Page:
The report, which appeared on website Globo Esporte, said members of the Spain squad had invited women back to their rooms following the opening 2-1 win over Uruguay in Recife on June 16.
Reports subsequently emerged that some of Spain’s players had been robbed, and in a statement released on Monday, the Spanish Football Federation (RFEF) confirmed the allegations, but rubbished the reports of the party.
The RFEF alleged that “six players of the national team were the object of a burglary in the team hotel” in Recife and said it “denies completely” the allegations against Spain’s players. Spain reported the thefts to the police, but the hotel denied the claims of a burglary.
Speaking at a press conference, Ramos urged world governing body FIFA to take action against those responsible for the party story. “The federation has released a statement.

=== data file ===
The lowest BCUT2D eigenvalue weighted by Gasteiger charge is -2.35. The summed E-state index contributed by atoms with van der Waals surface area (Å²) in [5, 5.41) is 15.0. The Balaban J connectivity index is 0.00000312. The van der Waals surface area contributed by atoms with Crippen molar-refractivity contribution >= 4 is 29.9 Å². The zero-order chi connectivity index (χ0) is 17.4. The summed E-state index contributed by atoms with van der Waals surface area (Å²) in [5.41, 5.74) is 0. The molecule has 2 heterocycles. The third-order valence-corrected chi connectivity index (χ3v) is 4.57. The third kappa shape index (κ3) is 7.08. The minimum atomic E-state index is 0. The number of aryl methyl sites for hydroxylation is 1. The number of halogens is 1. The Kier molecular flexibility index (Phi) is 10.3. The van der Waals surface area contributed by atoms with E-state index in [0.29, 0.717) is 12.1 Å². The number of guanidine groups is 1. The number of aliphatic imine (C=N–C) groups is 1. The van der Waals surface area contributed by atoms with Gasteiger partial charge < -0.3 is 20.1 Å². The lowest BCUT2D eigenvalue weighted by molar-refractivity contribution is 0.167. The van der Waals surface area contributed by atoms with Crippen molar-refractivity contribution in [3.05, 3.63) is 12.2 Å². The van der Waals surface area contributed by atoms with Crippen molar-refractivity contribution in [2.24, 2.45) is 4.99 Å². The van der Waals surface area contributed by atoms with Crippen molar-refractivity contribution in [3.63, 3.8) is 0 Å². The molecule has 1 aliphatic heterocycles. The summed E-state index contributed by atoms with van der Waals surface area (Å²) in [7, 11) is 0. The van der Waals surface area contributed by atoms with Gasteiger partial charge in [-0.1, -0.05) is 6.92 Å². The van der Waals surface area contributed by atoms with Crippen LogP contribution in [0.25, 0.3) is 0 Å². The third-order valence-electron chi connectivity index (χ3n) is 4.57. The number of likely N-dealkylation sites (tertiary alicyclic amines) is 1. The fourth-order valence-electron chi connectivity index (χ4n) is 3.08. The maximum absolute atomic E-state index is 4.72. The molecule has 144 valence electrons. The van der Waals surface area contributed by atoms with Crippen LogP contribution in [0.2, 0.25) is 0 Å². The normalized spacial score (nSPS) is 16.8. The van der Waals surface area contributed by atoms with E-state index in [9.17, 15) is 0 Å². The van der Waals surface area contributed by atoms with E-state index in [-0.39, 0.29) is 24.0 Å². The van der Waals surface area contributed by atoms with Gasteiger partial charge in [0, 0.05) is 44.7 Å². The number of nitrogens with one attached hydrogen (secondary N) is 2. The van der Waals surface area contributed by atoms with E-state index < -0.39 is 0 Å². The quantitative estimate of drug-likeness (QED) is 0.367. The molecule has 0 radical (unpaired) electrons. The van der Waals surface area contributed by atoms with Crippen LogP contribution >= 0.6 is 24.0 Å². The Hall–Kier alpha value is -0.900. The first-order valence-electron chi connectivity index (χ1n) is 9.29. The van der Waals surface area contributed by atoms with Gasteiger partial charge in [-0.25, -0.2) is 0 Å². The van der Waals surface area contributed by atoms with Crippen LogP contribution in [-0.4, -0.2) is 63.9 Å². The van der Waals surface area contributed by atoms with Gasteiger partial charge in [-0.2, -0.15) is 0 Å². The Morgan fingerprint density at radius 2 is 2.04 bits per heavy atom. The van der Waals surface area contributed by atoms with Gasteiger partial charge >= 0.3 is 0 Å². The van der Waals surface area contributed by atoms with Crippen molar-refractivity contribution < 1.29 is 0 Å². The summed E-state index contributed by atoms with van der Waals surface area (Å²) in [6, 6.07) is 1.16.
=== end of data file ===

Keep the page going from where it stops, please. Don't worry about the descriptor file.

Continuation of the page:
We’d like FIFA to denounce the liar who’s trying to make a name for himself on the back of a generation of players who’ve shown that they are the best team of the last few years,” he said.
“You can’t play with the reputation of a country like Spain, which has a very clean image, and you can’t play with the families, fiancees and children that we might have.
“Calling all that into question by inventing a story like that is very serious. We hope that the law puts them in their place and that we’re left to pursue our own path.”
Ramos dismissed suggestions that the report about the party was a ploy by the Brazilian media to destabilise Spain, favourites to face Brazil in the final on Sunday.
“I don't know if it’s a strategy from them, but the national team are not going to be destabilised by stories of no importance,” he said.